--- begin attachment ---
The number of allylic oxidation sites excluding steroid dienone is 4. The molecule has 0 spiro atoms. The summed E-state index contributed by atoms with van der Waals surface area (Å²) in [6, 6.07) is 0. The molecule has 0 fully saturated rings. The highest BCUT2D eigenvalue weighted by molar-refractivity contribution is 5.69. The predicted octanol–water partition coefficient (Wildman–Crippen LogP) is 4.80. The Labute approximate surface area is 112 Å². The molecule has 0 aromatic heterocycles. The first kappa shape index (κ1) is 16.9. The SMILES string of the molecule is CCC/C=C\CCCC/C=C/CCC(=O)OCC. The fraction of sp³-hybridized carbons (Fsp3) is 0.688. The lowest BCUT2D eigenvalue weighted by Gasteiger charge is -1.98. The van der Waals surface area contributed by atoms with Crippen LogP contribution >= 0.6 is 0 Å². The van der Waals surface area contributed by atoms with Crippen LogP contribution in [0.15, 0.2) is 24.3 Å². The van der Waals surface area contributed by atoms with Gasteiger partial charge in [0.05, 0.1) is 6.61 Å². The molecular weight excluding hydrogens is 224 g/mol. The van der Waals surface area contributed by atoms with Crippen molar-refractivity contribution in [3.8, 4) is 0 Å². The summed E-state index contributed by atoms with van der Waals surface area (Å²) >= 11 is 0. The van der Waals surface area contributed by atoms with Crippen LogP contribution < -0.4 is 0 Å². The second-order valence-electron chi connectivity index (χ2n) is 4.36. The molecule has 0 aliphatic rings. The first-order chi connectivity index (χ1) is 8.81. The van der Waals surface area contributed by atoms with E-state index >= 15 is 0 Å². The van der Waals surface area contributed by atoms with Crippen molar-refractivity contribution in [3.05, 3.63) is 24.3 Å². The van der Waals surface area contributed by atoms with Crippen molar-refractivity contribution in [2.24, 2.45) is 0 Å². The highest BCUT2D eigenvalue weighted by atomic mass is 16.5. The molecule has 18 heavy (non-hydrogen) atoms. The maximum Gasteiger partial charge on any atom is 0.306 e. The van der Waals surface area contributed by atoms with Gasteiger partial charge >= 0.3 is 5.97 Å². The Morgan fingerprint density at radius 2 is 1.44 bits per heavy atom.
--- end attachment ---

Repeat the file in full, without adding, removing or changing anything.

The number of allylic oxidation sites excluding steroid dienone is 4. The molecule has 0 spiro atoms. The summed E-state index contributed by atoms with van der Waals surface area (Å²) in [6, 6.07) is 0. The molecule has 0 fully saturated rings. The highest BCUT2D eigenvalue weighted by molar-refractivity contribution is 5.69. The predicted octanol–water partition coefficient (Wildman–Crippen LogP) is 4.80. The Labute approximate surface area is 112 Å². The molecule has 0 aromatic heterocycles. The first kappa shape index (κ1) is 16.9. The SMILES string of the molecule is CCC/C=C\CCCC/C=C/CCC(=O)OCC. The fraction of sp³-hybridized carbons (Fsp3) is 0.688. The lowest BCUT2D eigenvalue weighted by Gasteiger charge is -1.98. The van der Waals surface area contributed by atoms with Crippen LogP contribution >= 0.6 is 0 Å². The van der Waals surface area contributed by atoms with Crippen LogP contribution in [0.15, 0.2) is 24.3 Å². The van der Waals surface area contributed by atoms with Gasteiger partial charge in [0.05, 0.1) is 6.61 Å². The molecular weight excluding hydrogens is 224 g/mol. The van der Waals surface area contributed by atoms with Crippen molar-refractivity contribution in [3.8, 4) is 0 Å². The summed E-state index contributed by atoms with van der Waals surface area (Å²) >= 11 is 0. The van der Waals surface area contributed by atoms with Crippen LogP contribution < -0.4 is 0 Å². The second-order valence-electron chi connectivity index (χ2n) is 4.36. The molecule has 0 aliphatic rings. The first-order chi connectivity index (χ1) is 8.81. The van der Waals surface area contributed by atoms with E-state index >= 15 is 0 Å². The van der Waals surface area contributed by atoms with Crippen molar-refractivity contribution in [3.05, 3.63) is 24.3 Å². The van der Waals surface area contributed by atoms with Crippen molar-refractivity contribution in [2.24, 2.45) is 0 Å². The highest BCUT2D eigenvalue weighted by atomic mass is 16.5. The molecule has 18 heavy (non-hydrogen) atoms. The maximum Gasteiger partial charge on any atom is 0.306 e. The van der Waals surface area contributed by atoms with Gasteiger partial charge >= 0.3 is 5.97 Å². The Morgan fingerprint density at radius 2 is 1.44 bits per heavy atom.